Not infrequently over the past couple of years in this space, I have mentioned the possibility that it may be better—for everyone concerned—if Jonas Gustavsson was to find a new home somewhere else. We know that he will be a free-agent this summer and the decision now rests with him—and any new team that may want him.
It’s not that I don’t like Gus, either as a goalie or a representative of the Leafs. Not at all. I feel he has overcome a lot and has represented the Leafs very well. As a goalie, I like his athleticism, as I have often noted here. I think the young man is a determined and competitive guy. At times he has been our best goalie (out of an admittedly fairly mediocre lot) over the past three seasons.
It’s just that, for all the happy talk that emanates from the Air Canada Center about Allaire's positive influence and how much the team has supported Gustavsson, I just believe the opposite is true. I don’t want to go over every single post I’ve written on this subject, but it remains clear to me that the organization stopped really believing in Gus long ago. And while “goaltending management” and playing time was certainly part of a larger problem, it wasn’t just Ron Wilson.
While a goalie needs coaching, he also, in my mind, needs to be allowed to relax sometimes and just play the game. It can’t be a position, surely, where you spend all your time thinking and worrying about "positioning" or mistakes. (Mistakes will find you soon enough.) Of course mechanics are important, but my intuition suggests, after decades of watching so many goalies go through serenely spectacular periods and others where a beach ball looks too small to stop, that even they sometimes don’t know why they get into a "zone" and stop everything that they can see—or conversely, why they suddenly lose their focus, their angles—and their confidence—all at once, and sometimes find it very difficult to get it back.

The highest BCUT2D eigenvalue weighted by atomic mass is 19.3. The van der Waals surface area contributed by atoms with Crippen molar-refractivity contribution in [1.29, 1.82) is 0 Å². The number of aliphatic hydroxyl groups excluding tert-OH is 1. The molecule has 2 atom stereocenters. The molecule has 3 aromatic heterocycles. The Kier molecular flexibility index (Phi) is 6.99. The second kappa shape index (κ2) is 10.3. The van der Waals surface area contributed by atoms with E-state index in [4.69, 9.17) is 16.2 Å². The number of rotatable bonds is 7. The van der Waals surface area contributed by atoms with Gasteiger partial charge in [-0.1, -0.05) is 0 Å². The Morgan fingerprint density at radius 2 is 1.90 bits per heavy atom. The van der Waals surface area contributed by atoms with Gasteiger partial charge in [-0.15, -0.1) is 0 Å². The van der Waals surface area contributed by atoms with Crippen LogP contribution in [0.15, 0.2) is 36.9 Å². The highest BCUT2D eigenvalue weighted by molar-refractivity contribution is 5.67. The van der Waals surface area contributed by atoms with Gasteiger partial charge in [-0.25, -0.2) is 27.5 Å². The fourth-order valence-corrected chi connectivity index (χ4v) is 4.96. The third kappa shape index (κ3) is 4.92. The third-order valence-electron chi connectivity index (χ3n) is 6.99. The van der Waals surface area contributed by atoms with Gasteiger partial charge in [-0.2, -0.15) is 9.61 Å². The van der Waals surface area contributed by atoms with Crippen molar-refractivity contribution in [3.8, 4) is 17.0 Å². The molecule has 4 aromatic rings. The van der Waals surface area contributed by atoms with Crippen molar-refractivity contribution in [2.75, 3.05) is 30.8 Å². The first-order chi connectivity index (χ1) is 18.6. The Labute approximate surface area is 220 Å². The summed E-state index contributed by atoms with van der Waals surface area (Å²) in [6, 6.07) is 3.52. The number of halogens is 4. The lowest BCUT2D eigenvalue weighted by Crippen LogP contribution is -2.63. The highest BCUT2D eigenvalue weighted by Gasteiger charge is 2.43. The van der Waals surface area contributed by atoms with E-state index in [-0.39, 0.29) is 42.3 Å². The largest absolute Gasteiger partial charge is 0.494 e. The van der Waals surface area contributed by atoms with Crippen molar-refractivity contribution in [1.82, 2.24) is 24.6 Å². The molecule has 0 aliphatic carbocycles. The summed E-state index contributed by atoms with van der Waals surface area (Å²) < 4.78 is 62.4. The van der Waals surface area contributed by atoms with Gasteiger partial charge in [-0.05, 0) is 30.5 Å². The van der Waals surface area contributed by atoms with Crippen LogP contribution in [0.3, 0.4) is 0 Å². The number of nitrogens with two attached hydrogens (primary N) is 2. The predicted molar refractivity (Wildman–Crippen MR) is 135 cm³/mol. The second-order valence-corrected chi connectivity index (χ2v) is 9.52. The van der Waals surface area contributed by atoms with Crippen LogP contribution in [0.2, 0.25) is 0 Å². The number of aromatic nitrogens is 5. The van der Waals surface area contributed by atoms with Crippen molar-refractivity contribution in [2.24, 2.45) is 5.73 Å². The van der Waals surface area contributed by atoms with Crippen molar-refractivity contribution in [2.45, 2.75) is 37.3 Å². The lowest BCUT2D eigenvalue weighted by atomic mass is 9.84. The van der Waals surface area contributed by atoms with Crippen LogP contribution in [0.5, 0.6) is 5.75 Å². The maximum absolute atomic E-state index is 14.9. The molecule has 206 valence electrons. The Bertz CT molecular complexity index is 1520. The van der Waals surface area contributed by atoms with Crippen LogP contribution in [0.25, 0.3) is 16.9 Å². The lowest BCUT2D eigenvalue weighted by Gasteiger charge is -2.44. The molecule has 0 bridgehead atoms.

Stuff happens. Sure, you have to analyze your mechanics sometimes when things go off the rails, but a guy like Gustavsson may be best served if, mostly, the team just lets him play, with some basic parameters as a guide. He was an elite goaltender in Sweden before coming to North America. My guess is his mechanics were not micro-managed there day in and day out.
Now, that’s as dangerously close as I will ever try to come to sounding like I know what I’m talking about when it comes to goalies. But what I do know is this: confidence matters. If you don’t have it, and your teammates and the organization you play for don’t/doesn’t have it in you, then you are best advised to find another place to play. And that’s still where I think we are with The Monster. My sense is that he has played well enough, often enough, here in Toronto that he’ll get a contract somewhere in the NHL in 2012-’13. Maybe he’ll be an eternal back-up. Maybe he’ll be a starter. Heck, some day he may even be a star. It’s taken Kari Lehtonen years to become a near-stud goalie—albeit via a different trajectory and career path.
But I’m hoping for the best for Gus, whether he somehow re-signs here against all odds, or plays elsewhere. I just don’t believe Carlyle’s arrival (as much as Gustavsson was misused at times under Wilson) would make much difference at this point. Gustavsson and his agent need to find the best home for him, and I’m guessing it’s not here.
This all brings me to some thoughts on the current whipping boy of the Leaf defense, young Luke Schenn.
The very talented Al Iafrate had the job in the mid and later 1980s, though in that largely sorry decade for the Leafs he wasn’t alone. In the ‘90s, Larry Murphy had some, let’s call them “eventful” years here. Hell, he was a Hall-of-Famer. (At least he was voted in. I didn' honestly see him as a Hall-of-Fame player, but he was awfully good...) Leaf fans didn’t seem to like him much, regardless. Thus the booing. He was certainly a better (and more relaxed?) player before and after his time in Toronto.